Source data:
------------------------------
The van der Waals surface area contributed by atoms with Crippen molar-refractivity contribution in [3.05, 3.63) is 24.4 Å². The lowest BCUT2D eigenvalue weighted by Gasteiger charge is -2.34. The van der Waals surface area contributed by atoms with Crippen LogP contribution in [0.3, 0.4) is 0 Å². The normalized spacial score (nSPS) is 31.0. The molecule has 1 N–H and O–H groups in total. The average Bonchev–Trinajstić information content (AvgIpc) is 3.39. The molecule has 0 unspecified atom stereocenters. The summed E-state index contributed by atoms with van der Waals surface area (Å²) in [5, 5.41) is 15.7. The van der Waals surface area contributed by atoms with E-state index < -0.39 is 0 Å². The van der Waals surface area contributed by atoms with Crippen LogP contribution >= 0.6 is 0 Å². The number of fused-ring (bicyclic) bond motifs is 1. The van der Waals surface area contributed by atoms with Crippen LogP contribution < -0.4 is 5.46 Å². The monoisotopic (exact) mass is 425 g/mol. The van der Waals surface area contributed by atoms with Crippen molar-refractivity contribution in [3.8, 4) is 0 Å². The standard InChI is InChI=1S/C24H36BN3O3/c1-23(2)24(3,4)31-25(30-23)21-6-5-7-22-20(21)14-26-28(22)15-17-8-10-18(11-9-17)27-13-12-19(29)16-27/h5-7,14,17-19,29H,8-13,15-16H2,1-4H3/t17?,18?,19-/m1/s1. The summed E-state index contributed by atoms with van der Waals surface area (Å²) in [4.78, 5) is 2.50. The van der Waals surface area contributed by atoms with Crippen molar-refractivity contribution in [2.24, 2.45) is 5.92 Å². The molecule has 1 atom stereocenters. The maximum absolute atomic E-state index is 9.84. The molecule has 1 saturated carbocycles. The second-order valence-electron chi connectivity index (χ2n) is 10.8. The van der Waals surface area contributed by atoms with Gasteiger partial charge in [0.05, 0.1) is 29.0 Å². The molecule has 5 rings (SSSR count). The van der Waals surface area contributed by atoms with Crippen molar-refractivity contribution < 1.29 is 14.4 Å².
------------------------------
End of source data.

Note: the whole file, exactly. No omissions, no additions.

The van der Waals surface area contributed by atoms with Crippen molar-refractivity contribution in [3.05, 3.63) is 24.4 Å². The lowest BCUT2D eigenvalue weighted by Gasteiger charge is -2.34. The van der Waals surface area contributed by atoms with Crippen LogP contribution in [0.3, 0.4) is 0 Å². The normalized spacial score (nSPS) is 31.0. The molecule has 1 N–H and O–H groups in total. The average Bonchev–Trinajstić information content (AvgIpc) is 3.39. The molecule has 0 unspecified atom stereocenters. The summed E-state index contributed by atoms with van der Waals surface area (Å²) in [5, 5.41) is 15.7. The van der Waals surface area contributed by atoms with E-state index < -0.39 is 0 Å². The van der Waals surface area contributed by atoms with Crippen LogP contribution >= 0.6 is 0 Å². The number of fused-ring (bicyclic) bond motifs is 1. The van der Waals surface area contributed by atoms with Crippen LogP contribution < -0.4 is 5.46 Å². The monoisotopic (exact) mass is 425 g/mol. The van der Waals surface area contributed by atoms with Crippen molar-refractivity contribution in [3.8, 4) is 0 Å². The standard InChI is InChI=1S/C24H36BN3O3/c1-23(2)24(3,4)31-25(30-23)21-6-5-7-22-20(21)14-26-28(22)15-17-8-10-18(11-9-17)27-13-12-19(29)16-27/h5-7,14,17-19,29H,8-13,15-16H2,1-4H3/t17?,18?,19-/m1/s1. The summed E-state index contributed by atoms with van der Waals surface area (Å²) in [4.78, 5) is 2.50. The van der Waals surface area contributed by atoms with Crippen molar-refractivity contribution in [2.24, 2.45) is 5.92 Å². The molecule has 1 atom stereocenters. The maximum absolute atomic E-state index is 9.84. The molecule has 1 saturated carbocycles. The second-order valence-electron chi connectivity index (χ2n) is 10.8. The van der Waals surface area contributed by atoms with Gasteiger partial charge in [0.05, 0.1) is 29.0 Å². The molecule has 5 rings (SSSR count). The van der Waals surface area contributed by atoms with Crippen molar-refractivity contribution < 1.29 is 14.4 Å².